Grace McComas took her life after a vicious cyberbullying campaign. Photo via Loyola Magazine.
Grace McComas took her life at 15 after a vicious cyberbullying campaign. Photo via Loyola Magazine.

Christine and David McComas’s daughter, Grace, was “a happy, bubbly kid” with “a contagious sense of humor.” She had strong networks of support — both family and friends — to rely on when a neighborhood bully began harassing her in person and online. The McComas family “did everything [they] were supposed to do” when their daughter began feeling threatened by an older classmate. But after real-life bullying transitioned to cyber-attacks and in-school gossip, the distress became too much for Grace to bear. The 15 year-old killed herself last Easter Sunday, and now her parents are fighting to pass Maryland HB 396, nicknamed “Grace’s Law,” to prevent other families from going through similar heartache.

As Grace’s bullying escalated, the McComases contacted the police, the state’s attorney, and the Howard County court system, only to learn that there was little action they could take. In order for Grace’s school to handle the situation, they required that Grace file an official form. For months, Grace refused — when she had told her parents about the harassment, the bully had only escalated his tactics, and she feared that an official school report would do the same. When she finally did report the threats to the school, the administration decided that the bully should serve a 10-day at-home suspension — in the neighborhood where both he and Grace lived.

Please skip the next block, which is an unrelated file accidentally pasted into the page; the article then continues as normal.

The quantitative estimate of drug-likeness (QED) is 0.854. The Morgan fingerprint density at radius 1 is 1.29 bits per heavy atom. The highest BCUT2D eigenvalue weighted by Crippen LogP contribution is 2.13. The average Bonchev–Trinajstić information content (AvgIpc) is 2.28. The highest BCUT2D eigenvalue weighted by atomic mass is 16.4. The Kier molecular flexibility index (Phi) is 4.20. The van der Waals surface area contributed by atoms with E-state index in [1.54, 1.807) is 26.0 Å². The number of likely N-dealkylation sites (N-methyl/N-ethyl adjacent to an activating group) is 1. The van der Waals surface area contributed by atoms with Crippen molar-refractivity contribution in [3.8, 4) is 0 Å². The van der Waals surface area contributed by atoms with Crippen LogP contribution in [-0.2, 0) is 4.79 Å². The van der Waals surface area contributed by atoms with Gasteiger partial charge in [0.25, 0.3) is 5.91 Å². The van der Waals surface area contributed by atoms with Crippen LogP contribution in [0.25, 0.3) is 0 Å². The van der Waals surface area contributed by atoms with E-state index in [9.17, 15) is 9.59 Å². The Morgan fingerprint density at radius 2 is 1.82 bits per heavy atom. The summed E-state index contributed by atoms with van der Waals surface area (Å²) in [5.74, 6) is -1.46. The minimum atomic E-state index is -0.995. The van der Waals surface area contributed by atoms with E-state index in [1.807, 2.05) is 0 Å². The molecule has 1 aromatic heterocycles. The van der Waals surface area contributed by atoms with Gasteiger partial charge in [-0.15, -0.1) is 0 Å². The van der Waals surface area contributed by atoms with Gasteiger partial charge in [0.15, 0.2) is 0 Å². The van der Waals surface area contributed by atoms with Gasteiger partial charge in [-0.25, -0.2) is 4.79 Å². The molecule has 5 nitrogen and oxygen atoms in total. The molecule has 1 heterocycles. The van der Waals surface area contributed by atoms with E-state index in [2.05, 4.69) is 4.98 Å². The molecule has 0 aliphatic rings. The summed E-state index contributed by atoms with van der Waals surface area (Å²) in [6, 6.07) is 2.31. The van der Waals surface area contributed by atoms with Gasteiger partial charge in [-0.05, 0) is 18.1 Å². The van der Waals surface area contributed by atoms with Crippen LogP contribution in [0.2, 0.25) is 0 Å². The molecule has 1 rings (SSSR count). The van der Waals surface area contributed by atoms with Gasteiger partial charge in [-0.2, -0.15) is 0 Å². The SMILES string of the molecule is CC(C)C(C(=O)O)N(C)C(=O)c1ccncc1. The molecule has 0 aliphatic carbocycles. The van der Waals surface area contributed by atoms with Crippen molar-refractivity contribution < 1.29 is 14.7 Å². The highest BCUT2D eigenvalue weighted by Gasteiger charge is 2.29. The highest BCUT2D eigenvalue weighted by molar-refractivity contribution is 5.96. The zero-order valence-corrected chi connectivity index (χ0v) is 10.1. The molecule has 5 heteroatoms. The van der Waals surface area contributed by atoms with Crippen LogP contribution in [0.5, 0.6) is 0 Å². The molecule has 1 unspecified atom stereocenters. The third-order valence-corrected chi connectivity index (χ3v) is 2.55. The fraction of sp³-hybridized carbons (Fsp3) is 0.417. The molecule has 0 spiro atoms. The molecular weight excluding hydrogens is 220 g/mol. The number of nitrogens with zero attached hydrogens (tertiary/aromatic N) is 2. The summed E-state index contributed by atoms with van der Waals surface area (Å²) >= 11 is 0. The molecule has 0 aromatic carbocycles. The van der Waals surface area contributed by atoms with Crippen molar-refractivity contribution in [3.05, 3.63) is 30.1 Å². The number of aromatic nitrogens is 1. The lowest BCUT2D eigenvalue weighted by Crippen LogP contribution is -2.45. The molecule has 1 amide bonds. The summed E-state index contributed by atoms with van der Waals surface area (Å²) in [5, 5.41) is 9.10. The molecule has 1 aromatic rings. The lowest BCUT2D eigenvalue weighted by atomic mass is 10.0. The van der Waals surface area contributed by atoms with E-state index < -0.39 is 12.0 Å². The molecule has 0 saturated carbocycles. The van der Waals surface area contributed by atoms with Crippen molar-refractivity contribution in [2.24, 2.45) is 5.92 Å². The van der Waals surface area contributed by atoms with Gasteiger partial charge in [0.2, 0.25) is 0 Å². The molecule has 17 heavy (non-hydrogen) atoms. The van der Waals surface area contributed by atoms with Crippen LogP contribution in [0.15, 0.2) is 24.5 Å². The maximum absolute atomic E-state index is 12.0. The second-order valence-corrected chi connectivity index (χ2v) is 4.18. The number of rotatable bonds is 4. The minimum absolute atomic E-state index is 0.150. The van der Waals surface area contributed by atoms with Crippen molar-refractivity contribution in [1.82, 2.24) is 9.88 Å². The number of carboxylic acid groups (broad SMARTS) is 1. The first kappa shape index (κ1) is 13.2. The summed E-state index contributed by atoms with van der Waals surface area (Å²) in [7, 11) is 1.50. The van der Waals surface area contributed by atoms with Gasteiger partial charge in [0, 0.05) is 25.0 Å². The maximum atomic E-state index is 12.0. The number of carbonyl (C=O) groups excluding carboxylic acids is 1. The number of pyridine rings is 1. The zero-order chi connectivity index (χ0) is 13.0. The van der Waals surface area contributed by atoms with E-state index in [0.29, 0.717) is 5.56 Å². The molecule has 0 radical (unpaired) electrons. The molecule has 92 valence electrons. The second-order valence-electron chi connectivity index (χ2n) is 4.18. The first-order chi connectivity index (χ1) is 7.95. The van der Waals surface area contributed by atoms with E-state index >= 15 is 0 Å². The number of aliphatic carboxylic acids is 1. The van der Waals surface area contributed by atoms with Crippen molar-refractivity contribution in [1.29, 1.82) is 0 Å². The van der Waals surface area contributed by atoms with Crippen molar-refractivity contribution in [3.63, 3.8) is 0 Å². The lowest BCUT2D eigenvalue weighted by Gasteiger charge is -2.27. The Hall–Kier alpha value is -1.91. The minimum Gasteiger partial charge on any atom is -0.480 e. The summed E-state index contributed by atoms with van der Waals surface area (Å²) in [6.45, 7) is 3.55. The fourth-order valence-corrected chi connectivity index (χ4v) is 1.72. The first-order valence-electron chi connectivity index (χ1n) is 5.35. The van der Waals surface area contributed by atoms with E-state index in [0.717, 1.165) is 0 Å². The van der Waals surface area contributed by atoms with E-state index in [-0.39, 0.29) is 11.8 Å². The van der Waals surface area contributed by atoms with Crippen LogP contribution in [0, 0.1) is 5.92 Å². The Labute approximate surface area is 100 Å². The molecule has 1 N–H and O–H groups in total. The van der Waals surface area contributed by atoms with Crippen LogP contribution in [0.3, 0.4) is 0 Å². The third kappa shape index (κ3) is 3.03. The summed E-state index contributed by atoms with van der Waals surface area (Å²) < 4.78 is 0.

After Grace’s death, the family was inspired to “make changes in her name,” according to Christine. To that end, they’ve worked with Del. Jon Cardin on HB 396, nicknamed “Grace’s Law,” which would ban harassment on social media platforms and punish cyberbullying of a minor with a year in jail and a $500 fine. Maryland currently has anti-bullying laws that cover electronic harassment, but they don’t include criminal sanctions or account for bullying that happens off school grounds (like cyberbullying). The current laws leave it up to individual schools to establish policy for punishment, something that Grace’s Law would change. “If it can happen to her it can happen to anybody,” Grace’s mother, Christine, told Loyola Magazine. “The horror of it is it should happen to no one.”

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